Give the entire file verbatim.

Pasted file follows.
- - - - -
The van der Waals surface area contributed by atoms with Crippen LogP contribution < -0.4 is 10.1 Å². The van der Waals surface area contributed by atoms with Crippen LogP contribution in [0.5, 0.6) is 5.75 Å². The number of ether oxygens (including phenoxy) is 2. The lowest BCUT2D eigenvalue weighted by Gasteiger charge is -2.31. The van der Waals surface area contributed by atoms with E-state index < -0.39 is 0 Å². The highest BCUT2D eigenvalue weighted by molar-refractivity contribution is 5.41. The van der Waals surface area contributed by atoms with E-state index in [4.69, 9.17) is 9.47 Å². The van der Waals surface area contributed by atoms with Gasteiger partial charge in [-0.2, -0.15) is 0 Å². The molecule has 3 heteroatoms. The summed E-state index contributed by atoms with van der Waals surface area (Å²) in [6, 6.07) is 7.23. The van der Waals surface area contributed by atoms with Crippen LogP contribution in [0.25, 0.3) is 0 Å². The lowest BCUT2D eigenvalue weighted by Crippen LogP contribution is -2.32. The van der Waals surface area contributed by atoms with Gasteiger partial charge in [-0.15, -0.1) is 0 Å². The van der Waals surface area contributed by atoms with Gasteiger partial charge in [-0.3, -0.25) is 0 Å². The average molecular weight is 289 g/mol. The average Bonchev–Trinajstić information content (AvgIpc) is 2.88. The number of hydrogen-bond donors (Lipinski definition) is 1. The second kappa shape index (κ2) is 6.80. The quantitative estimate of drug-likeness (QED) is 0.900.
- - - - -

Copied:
The van der Waals surface area contributed by atoms with Crippen LogP contribution < -0.4 is 10.1 Å². The van der Waals surface area contributed by atoms with Crippen LogP contribution in [0.5, 0.6) is 5.75 Å². The number of ether oxygens (including phenoxy) is 2. The lowest BCUT2D eigenvalue weighted by Gasteiger charge is -2.31. The van der Waals surface area contributed by atoms with E-state index < -0.39 is 0 Å². The highest BCUT2D eigenvalue weighted by molar-refractivity contribution is 5.41. The van der Waals surface area contributed by atoms with E-state index in [4.69, 9.17) is 9.47 Å². The van der Waals surface area contributed by atoms with Gasteiger partial charge in [-0.2, -0.15) is 0 Å². The molecule has 3 heteroatoms. The summed E-state index contributed by atoms with van der Waals surface area (Å²) in [6, 6.07) is 7.23. The van der Waals surface area contributed by atoms with Crippen LogP contribution in [0.25, 0.3) is 0 Å². The lowest BCUT2D eigenvalue weighted by Crippen LogP contribution is -2.32. The van der Waals surface area contributed by atoms with Gasteiger partial charge in [-0.15, -0.1) is 0 Å². The van der Waals surface area contributed by atoms with Gasteiger partial charge in [-0.3, -0.25) is 0 Å². The average molecular weight is 289 g/mol. The average Bonchev–Trinajstić information content (AvgIpc) is 2.88. The number of hydrogen-bond donors (Lipinski definition) is 1. The second kappa shape index (κ2) is 6.80. The quantitative estimate of drug-likeness (QED) is 0.900.